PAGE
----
March 9, 2016

A quick note before I nod off:

I once learned the distinction between guilt and shame in a college small group*. It's not necessarily a theological or formal definition, but rather a helpful way to look at our sinfulness, especially in areas of recurring sin.

Guilt, we discussed, is a healthy emotion. You might think of it as our conscience. It's a bad feeling, but we can train ourselves to appreciate it because guilt points us to our sin as a place where we can allow God's grace into our lives. Think of it like a mariner charting his course: once rocks and hazards are on the map, he can do well to steer clear of them in the future. Perhaps most importantly, guilt is temporary. It points us to restoration, and after repentance, it has served its purpose and dissipates.

Shame, on the other hand, is insidious. Where guilt points toward the instance of sin and the need for restoration, shame points toward the person. It is the voice of the accuser. and makes accusations against your identity, rather than pointing toward the instance of sin and need for repentance. Where guilt is temporary, shame is a vicious cycle that leads us away from "living in the light." It suggests that we are unloved and unvalued when we turn away from God. Shame is irrational; it's what led to Adam and Eve hiding their nakedness and sin from an all-seeing God, rather than running to him right away with their confessions. How different our world would be if shame had not run its course in them!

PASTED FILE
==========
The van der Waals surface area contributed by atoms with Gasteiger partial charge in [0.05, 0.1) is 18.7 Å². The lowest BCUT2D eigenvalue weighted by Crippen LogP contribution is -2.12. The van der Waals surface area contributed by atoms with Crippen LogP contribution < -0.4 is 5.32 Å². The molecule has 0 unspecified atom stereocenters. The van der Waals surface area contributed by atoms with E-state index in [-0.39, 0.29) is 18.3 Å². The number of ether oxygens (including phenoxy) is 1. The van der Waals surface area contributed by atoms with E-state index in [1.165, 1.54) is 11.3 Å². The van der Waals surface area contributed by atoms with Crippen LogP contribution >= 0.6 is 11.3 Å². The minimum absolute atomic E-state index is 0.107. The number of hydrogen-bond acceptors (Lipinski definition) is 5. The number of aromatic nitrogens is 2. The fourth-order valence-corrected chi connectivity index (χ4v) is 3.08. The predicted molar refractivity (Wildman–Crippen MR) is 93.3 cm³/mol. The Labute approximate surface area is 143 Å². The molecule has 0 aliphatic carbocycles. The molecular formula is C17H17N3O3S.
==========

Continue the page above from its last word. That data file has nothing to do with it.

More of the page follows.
If there are areas in your where you are repeatedly prone to sin and/or shame, take a moment to reflect on how you respond after falling: can you face yourself in the mirror, accept your sinfulness, and use your guilt to point you back to him. Or maybe an easier barometer: Can you easily pray after your sin? Can you come to the Lord quickly, knowing that he always forgives?

If not, pray against shame, in addition to your areas of difficulty. Pray, maybe even out loud, rejecting the lie that you have to be "good enough to earn" God's love and approval, that you have to measure up to being a good Christian. Then, accept the truth that Jesus measures up for you, that he forgives you (in persona Christi in Confession) and you are in Him.

Praised be Jesus Christ.

*Much of the content for this reflection is derived from this same small group curriculum, called Dangerous Men. You can find more info about it here.

Frassati NY